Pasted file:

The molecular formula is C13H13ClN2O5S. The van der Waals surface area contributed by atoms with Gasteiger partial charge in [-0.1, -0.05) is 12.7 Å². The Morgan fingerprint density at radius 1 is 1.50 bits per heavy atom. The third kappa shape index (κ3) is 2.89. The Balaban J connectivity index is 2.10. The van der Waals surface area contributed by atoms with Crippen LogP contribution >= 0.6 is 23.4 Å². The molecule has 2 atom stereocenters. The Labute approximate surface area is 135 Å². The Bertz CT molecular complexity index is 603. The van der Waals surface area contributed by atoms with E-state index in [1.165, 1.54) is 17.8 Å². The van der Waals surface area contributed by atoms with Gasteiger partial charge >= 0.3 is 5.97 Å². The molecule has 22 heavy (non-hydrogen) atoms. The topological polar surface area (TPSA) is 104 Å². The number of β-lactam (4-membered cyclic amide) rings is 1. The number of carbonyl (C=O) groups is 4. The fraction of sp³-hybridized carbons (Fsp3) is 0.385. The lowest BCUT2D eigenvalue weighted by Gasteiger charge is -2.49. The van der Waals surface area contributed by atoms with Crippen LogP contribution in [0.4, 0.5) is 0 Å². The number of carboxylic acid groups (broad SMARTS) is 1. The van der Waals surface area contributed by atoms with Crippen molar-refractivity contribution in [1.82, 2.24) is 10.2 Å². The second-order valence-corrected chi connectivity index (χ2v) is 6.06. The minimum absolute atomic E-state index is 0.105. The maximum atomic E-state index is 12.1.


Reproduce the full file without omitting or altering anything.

The molecular formula is C13H13ClN2O5S. The van der Waals surface area contributed by atoms with Gasteiger partial charge in [-0.1, -0.05) is 12.7 Å². The Morgan fingerprint density at radius 1 is 1.50 bits per heavy atom. The third kappa shape index (κ3) is 2.89. The Balaban J connectivity index is 2.10. The van der Waals surface area contributed by atoms with Crippen LogP contribution >= 0.6 is 23.4 Å². The molecule has 2 atom stereocenters. The Labute approximate surface area is 135 Å². The Bertz CT molecular complexity index is 603. The van der Waals surface area contributed by atoms with E-state index in [1.165, 1.54) is 17.8 Å². The van der Waals surface area contributed by atoms with Gasteiger partial charge >= 0.3 is 5.97 Å². The molecule has 22 heavy (non-hydrogen) atoms. The topological polar surface area (TPSA) is 104 Å². The number of β-lactam (4-membered cyclic amide) rings is 1. The number of carbonyl (C=O) groups is 4. The fraction of sp³-hybridized carbons (Fsp3) is 0.385. The lowest BCUT2D eigenvalue weighted by Gasteiger charge is -2.49. The van der Waals surface area contributed by atoms with Crippen LogP contribution in [0.4, 0.5) is 0 Å². The number of carboxylic acid groups (broad SMARTS) is 1. The van der Waals surface area contributed by atoms with Crippen molar-refractivity contribution in [1.82, 2.24) is 10.2 Å². The second-order valence-corrected chi connectivity index (χ2v) is 6.06. The minimum absolute atomic E-state index is 0.105. The maximum atomic E-state index is 12.1.